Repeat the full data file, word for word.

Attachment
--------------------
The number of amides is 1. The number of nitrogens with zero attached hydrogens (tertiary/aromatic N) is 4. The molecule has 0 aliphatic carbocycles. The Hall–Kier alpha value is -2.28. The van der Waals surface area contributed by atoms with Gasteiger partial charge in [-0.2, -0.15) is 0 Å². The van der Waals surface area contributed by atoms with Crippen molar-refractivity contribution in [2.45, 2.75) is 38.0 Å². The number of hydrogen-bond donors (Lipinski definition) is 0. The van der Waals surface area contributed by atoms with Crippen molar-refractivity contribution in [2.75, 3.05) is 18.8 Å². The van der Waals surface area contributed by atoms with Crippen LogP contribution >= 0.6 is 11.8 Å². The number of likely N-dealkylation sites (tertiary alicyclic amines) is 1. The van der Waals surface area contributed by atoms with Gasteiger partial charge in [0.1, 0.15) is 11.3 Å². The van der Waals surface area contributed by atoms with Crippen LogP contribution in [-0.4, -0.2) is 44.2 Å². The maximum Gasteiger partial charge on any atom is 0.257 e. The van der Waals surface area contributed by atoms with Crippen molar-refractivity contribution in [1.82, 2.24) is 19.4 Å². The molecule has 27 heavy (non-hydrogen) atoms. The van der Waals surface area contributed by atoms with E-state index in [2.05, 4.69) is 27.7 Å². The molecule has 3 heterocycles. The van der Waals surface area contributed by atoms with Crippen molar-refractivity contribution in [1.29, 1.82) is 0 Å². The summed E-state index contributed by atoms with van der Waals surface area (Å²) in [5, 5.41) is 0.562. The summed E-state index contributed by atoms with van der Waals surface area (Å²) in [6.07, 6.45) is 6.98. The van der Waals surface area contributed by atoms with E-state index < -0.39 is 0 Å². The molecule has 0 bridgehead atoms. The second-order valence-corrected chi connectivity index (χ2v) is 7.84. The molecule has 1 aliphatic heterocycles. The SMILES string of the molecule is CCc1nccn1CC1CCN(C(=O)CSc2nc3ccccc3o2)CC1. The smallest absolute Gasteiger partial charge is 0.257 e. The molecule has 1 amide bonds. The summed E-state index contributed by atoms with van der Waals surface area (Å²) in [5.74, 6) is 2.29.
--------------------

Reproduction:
The number of amides is 1. The number of nitrogens with zero attached hydrogens (tertiary/aromatic N) is 4. The molecule has 0 aliphatic carbocycles. The Hall–Kier alpha value is -2.28. The van der Waals surface area contributed by atoms with Gasteiger partial charge in [-0.2, -0.15) is 0 Å². The van der Waals surface area contributed by atoms with Crippen molar-refractivity contribution in [2.45, 2.75) is 38.0 Å². The number of hydrogen-bond donors (Lipinski definition) is 0. The van der Waals surface area contributed by atoms with Crippen molar-refractivity contribution in [2.75, 3.05) is 18.8 Å². The van der Waals surface area contributed by atoms with Crippen LogP contribution >= 0.6 is 11.8 Å². The number of likely N-dealkylation sites (tertiary alicyclic amines) is 1. The van der Waals surface area contributed by atoms with Gasteiger partial charge in [0.1, 0.15) is 11.3 Å². The van der Waals surface area contributed by atoms with Crippen LogP contribution in [-0.4, -0.2) is 44.2 Å². The maximum Gasteiger partial charge on any atom is 0.257 e. The van der Waals surface area contributed by atoms with Crippen molar-refractivity contribution in [1.82, 2.24) is 19.4 Å². The molecule has 27 heavy (non-hydrogen) atoms. The van der Waals surface area contributed by atoms with E-state index in [2.05, 4.69) is 27.7 Å². The molecule has 3 heterocycles. The van der Waals surface area contributed by atoms with Crippen molar-refractivity contribution in [1.29, 1.82) is 0 Å². The summed E-state index contributed by atoms with van der Waals surface area (Å²) in [5, 5.41) is 0.562. The summed E-state index contributed by atoms with van der Waals surface area (Å²) in [6.07, 6.45) is 6.98. The van der Waals surface area contributed by atoms with E-state index < -0.39 is 0 Å². The molecule has 0 bridgehead atoms. The second-order valence-corrected chi connectivity index (χ2v) is 7.84. The molecule has 1 aliphatic heterocycles. The SMILES string of the molecule is CCc1nccn1CC1CCN(C(=O)CSc2nc3ccccc3o2)CC1. The smallest absolute Gasteiger partial charge is 0.257 e. The molecule has 1 amide bonds. The summed E-state index contributed by atoms with van der Waals surface area (Å²) in [5.74, 6) is 2.29.